Brains from abroad
They come from all around the world. They are PhD students, post-docs and researchers, offering their intellectual abilities for the benefits of NTNU. But who are they, NTNU’s international scientists?
There are currently approximately 450 foreign scientists working at NTNU. During the next few weeks we will introduce our readers to the resourceful scientists who have chosen to share their expertise with the NTNU community while developing their skills here in Trondheim.
In the coming weeks, Universitetsavisa will profile some of NTNU’s international research scientists. They will tell us what they think of the university, Norway and Trondheim.
Universitetsavisa will profile some of the bright minds we have discovered in labs and offices on the university’s campuses. These foreign researchers are more than just interesting personalities – they expand the university’s horizons, making its research more international and innovative.
Aim to climb on rankings
"Our goal is to attract and recruit more scientific personnel from other countries, but we still have a job to do", says NTNU’s 2004 Annual Report for the year 2004.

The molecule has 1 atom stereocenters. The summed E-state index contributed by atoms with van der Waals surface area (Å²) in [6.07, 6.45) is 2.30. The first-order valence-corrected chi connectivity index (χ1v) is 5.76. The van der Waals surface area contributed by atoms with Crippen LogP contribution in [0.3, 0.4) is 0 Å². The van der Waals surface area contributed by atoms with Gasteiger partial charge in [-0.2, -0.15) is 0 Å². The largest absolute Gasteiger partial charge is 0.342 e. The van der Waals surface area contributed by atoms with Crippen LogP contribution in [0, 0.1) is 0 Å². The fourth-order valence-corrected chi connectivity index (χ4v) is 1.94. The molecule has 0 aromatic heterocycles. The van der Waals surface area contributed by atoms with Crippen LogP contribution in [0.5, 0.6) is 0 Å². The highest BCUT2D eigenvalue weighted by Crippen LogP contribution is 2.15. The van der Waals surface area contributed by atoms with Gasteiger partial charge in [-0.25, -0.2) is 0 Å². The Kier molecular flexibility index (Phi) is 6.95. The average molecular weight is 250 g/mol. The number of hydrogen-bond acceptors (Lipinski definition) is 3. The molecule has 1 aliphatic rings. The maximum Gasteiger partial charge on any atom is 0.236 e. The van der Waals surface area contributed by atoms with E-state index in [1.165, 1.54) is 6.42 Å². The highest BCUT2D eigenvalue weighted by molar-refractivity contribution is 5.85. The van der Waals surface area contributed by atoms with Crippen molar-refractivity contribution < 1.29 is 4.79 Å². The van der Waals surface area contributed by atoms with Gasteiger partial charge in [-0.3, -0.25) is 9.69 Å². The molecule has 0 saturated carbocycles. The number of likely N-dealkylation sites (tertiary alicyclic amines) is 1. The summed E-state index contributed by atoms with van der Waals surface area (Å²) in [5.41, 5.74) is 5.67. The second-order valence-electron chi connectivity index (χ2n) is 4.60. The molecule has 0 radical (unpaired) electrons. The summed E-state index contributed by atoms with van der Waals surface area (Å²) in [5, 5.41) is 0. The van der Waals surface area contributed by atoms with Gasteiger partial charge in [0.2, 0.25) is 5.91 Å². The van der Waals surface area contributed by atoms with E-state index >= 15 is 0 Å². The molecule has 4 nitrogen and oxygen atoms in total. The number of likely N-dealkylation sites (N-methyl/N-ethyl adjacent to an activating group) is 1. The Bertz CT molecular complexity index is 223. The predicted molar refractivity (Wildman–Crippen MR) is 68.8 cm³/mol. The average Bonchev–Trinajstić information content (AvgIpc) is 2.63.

NTNU's official publications leave no doubt about the university’s desire to gain more human capital of a foreign currency. The globalization of knowledge makes this imperative for an institution that aims to boost its international ranking.
No statistics at NTNU
It turned out to be difficult to actually find out how many of NTNU’s brains are from abroad. Neither the International Section nor the university administration could answer our query about this matter. A telephone call to The Research Council of Norway led us to NIFU STEP, which provided us the overall percentage of foreign scientific workers at Norwegian institutions of higher education in Norway. Although the figures date from 2001, it is reasonable to assume that the relative numbers are about the same today.
How we came up with a number
An estimated 16.000 people work in scientific positions in Norway’s institutions of higher education; of these, 15 per cent have their citizenship from countries other than Norway. If we include those with Norwegian citizenship but who were born outside of the country, this number increases to 17 per cent. Last year, there were 4.700 employees at NTNU. Six out of ten hold academic positions. Therefore we assume that there are approximately 450 people constitute at NTNU who fall under the category we will call brains from abroad.
This week we chat with Christian Suau from the Faculty of Architecture and Fine Arts.
By Kenneth Stoltz